Liu Cixin

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Liu Cixin

Unread postby laojim » Fri Jun 17, 2016 7:17 am

I have recently found a rather remarkable novel by one Liu Cixin called The Three Body Problem. It is a science fiction novel, in the general sense of that genre. The title is a reference to a problem in mathematics and physics in which a set of stable orbits is sought for a system of three bodies. Two, like a binary star, is easy, but three seems to be impossible except is some specific situations where initial states are specified.

The main character, and here I come to the point, is a woman, scarred by her childhood experience with the Red Guard, who makes a deal [you can skip this if you don't want what may be a key plot point] with an alien race searching for a new home. She promises to help them because Earth societies can no longer solve their own problems. I don't know about you but it reminds me more than a little of Cao Cao and his speech in the cabin on the first night of his flight into exile.

I would point out that if this seems rather an ulilkely thing to do there is a precedent in Russian history. The founding myth of Russia is that some Vikngs came through the area that is now Saint Petersberg and came across some Russians who immediately asked them to come and rule their lands because they lacked order. The Vikings accepted the invitation and made their way all the way across the Russian landscape with a single portage at what is now Smolensk to the city that would serve as the capital of Russia for some hundreds of years, Kiev. This also seems rather unlikely but in the hands of a good story teller it makes some sense.

To get back to Liu Cixin, there is a second book called The Dark Forest which is the sequel to The Three Body Problem in which Mr. Liu makes reference to the Romance of the Three Kingdoms. It remains to be seen if he carries on any analogy to his own plot but I will see as soon as I get a chance to read more of the second book.

You might also want to know that much of the plot of the first novel unfolds in an immersive computer game.

Finally, you might like to know that an motion picutre has been made of The Three Body Problem that is to be released in the next month or so. The trailers for the film are already available on Youtube.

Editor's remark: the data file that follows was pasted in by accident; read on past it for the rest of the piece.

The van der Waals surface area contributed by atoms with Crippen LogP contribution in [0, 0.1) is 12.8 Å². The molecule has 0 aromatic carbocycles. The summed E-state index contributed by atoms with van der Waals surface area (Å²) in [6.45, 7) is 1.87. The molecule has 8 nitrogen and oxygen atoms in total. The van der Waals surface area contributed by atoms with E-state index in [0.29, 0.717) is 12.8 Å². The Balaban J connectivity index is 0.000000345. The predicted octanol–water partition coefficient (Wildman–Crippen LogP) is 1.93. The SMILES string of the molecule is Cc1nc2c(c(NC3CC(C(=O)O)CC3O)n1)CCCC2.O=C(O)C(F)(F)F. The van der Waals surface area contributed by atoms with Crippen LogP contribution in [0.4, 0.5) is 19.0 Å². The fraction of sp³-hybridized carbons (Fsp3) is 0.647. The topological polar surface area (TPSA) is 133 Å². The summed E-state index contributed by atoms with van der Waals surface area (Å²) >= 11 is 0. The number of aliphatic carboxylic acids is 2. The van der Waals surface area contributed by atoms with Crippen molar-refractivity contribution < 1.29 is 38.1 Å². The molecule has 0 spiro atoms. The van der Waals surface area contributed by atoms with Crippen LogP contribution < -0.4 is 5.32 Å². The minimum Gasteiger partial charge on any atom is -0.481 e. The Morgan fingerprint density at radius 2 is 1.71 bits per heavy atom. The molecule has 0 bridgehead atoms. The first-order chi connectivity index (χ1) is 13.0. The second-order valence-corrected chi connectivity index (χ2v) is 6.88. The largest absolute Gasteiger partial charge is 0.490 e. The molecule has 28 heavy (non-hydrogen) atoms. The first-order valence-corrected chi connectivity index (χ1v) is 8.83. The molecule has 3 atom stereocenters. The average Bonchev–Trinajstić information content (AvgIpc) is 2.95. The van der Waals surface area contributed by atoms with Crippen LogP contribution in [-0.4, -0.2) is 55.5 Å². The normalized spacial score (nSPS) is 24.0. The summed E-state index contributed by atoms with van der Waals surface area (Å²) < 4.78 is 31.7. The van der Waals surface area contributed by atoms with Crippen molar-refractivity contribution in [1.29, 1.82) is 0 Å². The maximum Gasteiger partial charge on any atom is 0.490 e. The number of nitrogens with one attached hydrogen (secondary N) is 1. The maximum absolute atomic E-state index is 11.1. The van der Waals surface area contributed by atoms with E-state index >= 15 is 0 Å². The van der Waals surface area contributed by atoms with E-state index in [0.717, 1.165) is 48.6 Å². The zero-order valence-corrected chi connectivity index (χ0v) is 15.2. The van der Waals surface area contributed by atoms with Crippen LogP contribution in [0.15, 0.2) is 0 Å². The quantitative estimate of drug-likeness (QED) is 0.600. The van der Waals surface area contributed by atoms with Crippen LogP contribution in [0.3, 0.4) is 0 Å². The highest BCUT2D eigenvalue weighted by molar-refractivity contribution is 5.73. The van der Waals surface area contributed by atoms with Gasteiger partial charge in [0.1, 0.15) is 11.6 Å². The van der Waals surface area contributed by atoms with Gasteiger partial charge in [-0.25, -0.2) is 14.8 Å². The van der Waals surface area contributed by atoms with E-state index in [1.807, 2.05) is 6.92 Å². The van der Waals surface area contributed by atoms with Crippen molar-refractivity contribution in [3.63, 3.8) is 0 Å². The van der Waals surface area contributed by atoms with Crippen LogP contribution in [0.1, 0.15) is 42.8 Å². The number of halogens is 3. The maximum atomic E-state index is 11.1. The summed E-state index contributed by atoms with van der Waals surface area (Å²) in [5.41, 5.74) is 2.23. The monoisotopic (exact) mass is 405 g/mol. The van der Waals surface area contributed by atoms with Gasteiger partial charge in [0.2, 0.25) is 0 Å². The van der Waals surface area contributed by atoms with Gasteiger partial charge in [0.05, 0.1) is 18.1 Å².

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Re: Liu Cixin

Unread postby Sun Fin » Fri Jun 17, 2016 12:29 pm

Sounds interesting Laojim! I will check it out!
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Re: Liu Cixin

Unread postby WeiWenDi » Sun Jul 10, 2016 4:07 am

This has been on my reading list for awhile. I'll be sure to give it a nudge up!
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Re: Liu Cixin

Unread postby waywardauthor » Sat Aug 20, 2016 1:15 pm

laojim wrote:The Vikings accepted the invitation and made their way all the way across the Russian landscape with a single portage at what is now Smolensk to the city that would serve as the capital of Russia for some hundreds of years, Kiev. This also seems rather unlikely but in the hands of a good story teller it makes some sense.

That's actually something that a lot of different people and states tried to do at different times. Bernadotte was given the crown of Sweden because of his reputation for good administration, fairness in rule, leniency to Swedish citizens, and his abilities as a soldier. The widow of King Tutankhamun, following the death of her cousin-half brother husband, was being controlled and threatened by her chief retainers and in order to get out of the dangerous situation that would have seen her family supplanted, Ankhesenamun made an appeal to the Hittites for a Prince to be her new Husband and rule over Egypt. That one did not work out, Ankhesenamun lost all power, her would-be husband was killed, and war with the Hittites occurred. The Greeks had dozens of examples of these kinds of stories where a King or General or repute would be invited to take over leadership of a Poleis or an Empire. Theses stories are everywhere, and you can find a number of them in China too, only to take on official appointment to secure the empire or the government rather than take over - with the exception of Emperor Yao to Emperor Shun. I cannot be certain, but I believe I recall a conversation somewhere whereby the native Chinese subjects of the Korean commanderies that were left behind by the collapsing Jin invited the Koreans to take over the region, which more directly parallels this if true.

It happens a little too often for it to be as unlikely as it may appear at first glance.

As for the book, I'll have to check it out some time.
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